Buckle up, Buttercup

October 2020

Jami Jones

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Anyone else feel like they have lost all concept of time this year? Even those of us whose jobs are dependent on dating everything, it seems like 2020 has simultaneously drug by and flown by.

When things took a dramatic turn in March, I braced myself for a very long year, one where days turned into weeks, weeks into months and months into years. Instead, here I am writing editor’s page for October feeling almost out of breath because things are moving so fast.

And they are only going to get faster over the next month or so heading into the election, so buckle up. I’m not talking about the campaign hype we will all be subjected to. I’m talking about the pace of government.

This issue of Land Line is packed full to the gills of news both at the state and federal level.

This is pretty typical heading into a presidential election – any presidential election. The current administrations have an agenda that they want to get as much in place before the election. So in the months heading into the election, agency staffers tend to put the pedal to the metal and clear out any and all of the backlog that they can. This year is no exception.

The Federal Motor Carrier Safety Administration has been busy, and that’s almost an understatement. It feels like a firehose on blast. Thumbing through this issue, the first few pages tackle a number of issues very important to truckers. Everything from electronic logs, speed limiters, hair testing, hours of service, under-21 drivers – I’m not even close to completing the list of things we are covering at the federal level in this issue.

It’s best to dive in on Page 18 with Mark Schremmer’s coverage of the 2020 Truck Safety Summit. OOIDA Executive Vice President Lewie Pugh didn’t hold back any punches when it came to putting value on drivers. Lewie definitely doesn’t mince words, and the Summit was no exception.

By the time you read this, barring any lawsuits, the new hours-of-service regulations will be in effect. We have a recap of what those mean to you on Page 22. Flip the page, literally, and on Page 24 you’ll see a proposed pilot program to test even more HOS flexibility for truckers. I didn’t think I’d ever see such a thing. Chalk it up as one of the few wins in 2020.

Another issue that will have most of you nodding your heads saying “Told ya so” starts on Page 30.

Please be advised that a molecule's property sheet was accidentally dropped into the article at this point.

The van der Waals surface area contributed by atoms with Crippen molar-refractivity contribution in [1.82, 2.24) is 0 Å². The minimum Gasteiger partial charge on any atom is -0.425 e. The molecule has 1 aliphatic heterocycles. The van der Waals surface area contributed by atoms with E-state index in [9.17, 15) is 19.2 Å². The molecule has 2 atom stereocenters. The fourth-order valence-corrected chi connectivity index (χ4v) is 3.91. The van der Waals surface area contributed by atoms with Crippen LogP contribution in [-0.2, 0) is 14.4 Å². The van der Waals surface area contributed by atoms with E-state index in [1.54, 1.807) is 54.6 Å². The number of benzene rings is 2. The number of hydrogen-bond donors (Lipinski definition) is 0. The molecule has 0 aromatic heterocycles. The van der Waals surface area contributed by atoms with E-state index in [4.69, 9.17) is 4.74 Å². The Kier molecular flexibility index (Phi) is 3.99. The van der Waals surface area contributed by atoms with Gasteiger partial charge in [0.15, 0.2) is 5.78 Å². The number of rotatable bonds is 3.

Guess what, not only are electronic logging devices a cybersecurity risk, but when you let ELD makers pinky promise that the darn things are compliant you’re likely to have some fibbers. I read those two stories and just chuckle to myself and eagerly wait to see what FMCSA will do with that mess.

Things don’t slowdown from there, and it’s not just the federal level slinging everything it can at trucking. Florida is looking a per-mile fees, Rhode Island is battling over truck-only tolls, and the AB5 saga continues in California – just to name a few. Be sure to check out all of the important state news starting on Page 34.

We would be remiss if we didn’t talk about prepping for the upcoming election. Keith Goble does a great roundup on everything you need to know to get the trucking vote out there. It all starts on Page 48.

It’s hard to fathom that this is the October issue. That also means, ready or not, that winter is right around the corner. Our winter prep special section starts on Page 72, and wraps up with our chain law roundup by Staff Writer Tyson Fisher.

Finally, talk about time flying, Land Line is celebrating 45 years of bringing you the trucking news important to you. This year it seems especially important that we stay true to the mission laid out 45 years ago by OOIDA’s then-President Jim Johnston. Staff Writer Wendy Parker brings you the story of our humble beginnings and our commitment to you, our dear readers, on Page 58. LL

Jami Jones

Jami Jones has been in journalism since 1991 – focused on the trucking industry since 2000. Whether judging Shell SuperRigs or writing hard-hitting analyses, she covers trucking from lug nuts to legislation – always with the trucker in mind.